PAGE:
New York, September 13, 2023 — More than half of US employees are already using generative AI tools, at least occasionally, to accomplish work-related tasks. Yet some three-quarters of companies still lack an established, clearly communicated organizational AI policy.
The new survey from The Conference Board finds that 56% of workers are using generative AI on the job, with nearly one in 10 employing the technology on a daily basis. Yet just 26% of respondents say their organization has a policy related to the use of generative AI, with another 23% reporting such a policy is under development.
The urgency for establishing clear AI usage guidelines will only rise as the technology continues to accelerate in capability and scope: Already, 55% of respondents say that the current output of generative AI tools they’re using matches the quality of an experienced or expert human worker.
The latest workforce survey from The Conference Board was fielded from July 26 to August 13 and polled nearly 1100 U.S. employees—predominantly office workers. Respondents weighed in on how they’re using generative AI, the approach their managers and organizations are taking to the technology, the impact on productivity and job prospects, and more. Key findings include:
AI Adoption and Supervision
In all, 56% of respondents are using generative AI tools for work tasks.
- 31% report using generative AI on a frequent, regular basis—including daily (9%), weekly (17%), or monthly (5%).
- 25% say they are using generative AI occasionally.
- 44% have never used generative AI.
Among workers who’ve adopted generative AI, a large majority—71%—say their managers or organizations are aware of their usage.
- 46% say management is fully aware of their AI use.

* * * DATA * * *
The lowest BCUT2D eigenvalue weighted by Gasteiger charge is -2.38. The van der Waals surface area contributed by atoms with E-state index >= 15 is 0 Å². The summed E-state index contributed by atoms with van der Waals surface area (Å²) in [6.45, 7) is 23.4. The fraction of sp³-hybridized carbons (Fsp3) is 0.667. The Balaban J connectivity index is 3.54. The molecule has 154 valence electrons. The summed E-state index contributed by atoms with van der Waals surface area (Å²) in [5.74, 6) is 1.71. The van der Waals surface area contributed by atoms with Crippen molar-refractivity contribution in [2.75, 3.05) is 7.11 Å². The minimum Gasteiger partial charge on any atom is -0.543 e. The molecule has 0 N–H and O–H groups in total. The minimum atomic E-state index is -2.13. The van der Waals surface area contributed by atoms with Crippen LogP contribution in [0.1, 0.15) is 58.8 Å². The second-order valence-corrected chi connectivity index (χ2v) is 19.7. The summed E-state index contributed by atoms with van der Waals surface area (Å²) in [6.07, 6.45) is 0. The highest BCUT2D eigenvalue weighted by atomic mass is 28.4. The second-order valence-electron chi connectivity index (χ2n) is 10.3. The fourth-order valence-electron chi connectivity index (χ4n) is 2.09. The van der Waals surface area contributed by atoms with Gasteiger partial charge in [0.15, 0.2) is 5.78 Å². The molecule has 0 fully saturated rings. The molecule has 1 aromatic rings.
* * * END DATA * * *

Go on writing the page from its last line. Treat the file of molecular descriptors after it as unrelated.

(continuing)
- 25% say management is partially aware.
- Just 13% say their managers are not aware.
AI Use Cases and Work Quality
Workers are primarily using generative AI tools for basic, foundational tasks involving text.
- Drafting written content (68%), brainstorming ideas (60%), and conducting background research (50%) are the most common use cases.
- Far fewer respondents are using generative AI for quantitative and technical tasks—such as analyzing data and making forecasts (19%), generating/checking computer code (11%), or image recognition and generation (7%).
Most respondents believe the quality of AI output matches that of a seasoned human worker:
- 45% say quality is equal to an experienced worker.
- 31% say quality is equal to a novice worker.
- 10% say quality is equal to an expert worker.
“Generative Al is already delivering work product that meets or exceeds the quality of employees with years of experience—at least on specific tasks,” said Diana Scott, Leader of The Conference Board Human Capital Center. “At the same time, few people we surveyed foresee AI technology as a threat to replace their jobs entirely. Rather, they appear to be embracing AI as a solution for repetitive or tedious parts of their work, freeing up bandwidth for more productive and valuable uses of their time.”
AI Productivity and Job Impact
Most respondents—63%—say generative AI tools have positively impacted their productivity.
- 7% report a significant increase in productivity.
- 56% report an increase.
- 36% report no impact.
Many workers foresee generative AI replacing elements of their job functions—but overwhelmingly in a positive, rather than threatening, way.
- 33% say AI will replace elements of their job in a positive way—e.g., by freeing up time for more valuable or creative tasks.
- Just 4% foresee AI replacing parts of their work in a negative way—e.g., by threatening their job altogether.
- 24% do not expect AI to replace any element of their job.
AI Organizational Policies
Most workers report that their organizations either don’t have a general policy related to the use of generative AI at work or are still developing one.
- 34% say their organization does not have an AI policy.
- 26% say their organization does have an AI policy.
- 23% say a policy is under development.
- 17% don’t know.
Adoption of AI is proceeding rapidly—and openly—even in the absence of final organization-wide policies.
- Even among organizations that lack an AI policy, 40% of employees still report their managers are fully aware that they’re using AI tools at work.
- In organizations with AI policies under development, 53% of workers say their managers are fully aware of their AI use—just a hair under the 56% in companies which have an established, finalized AI policy.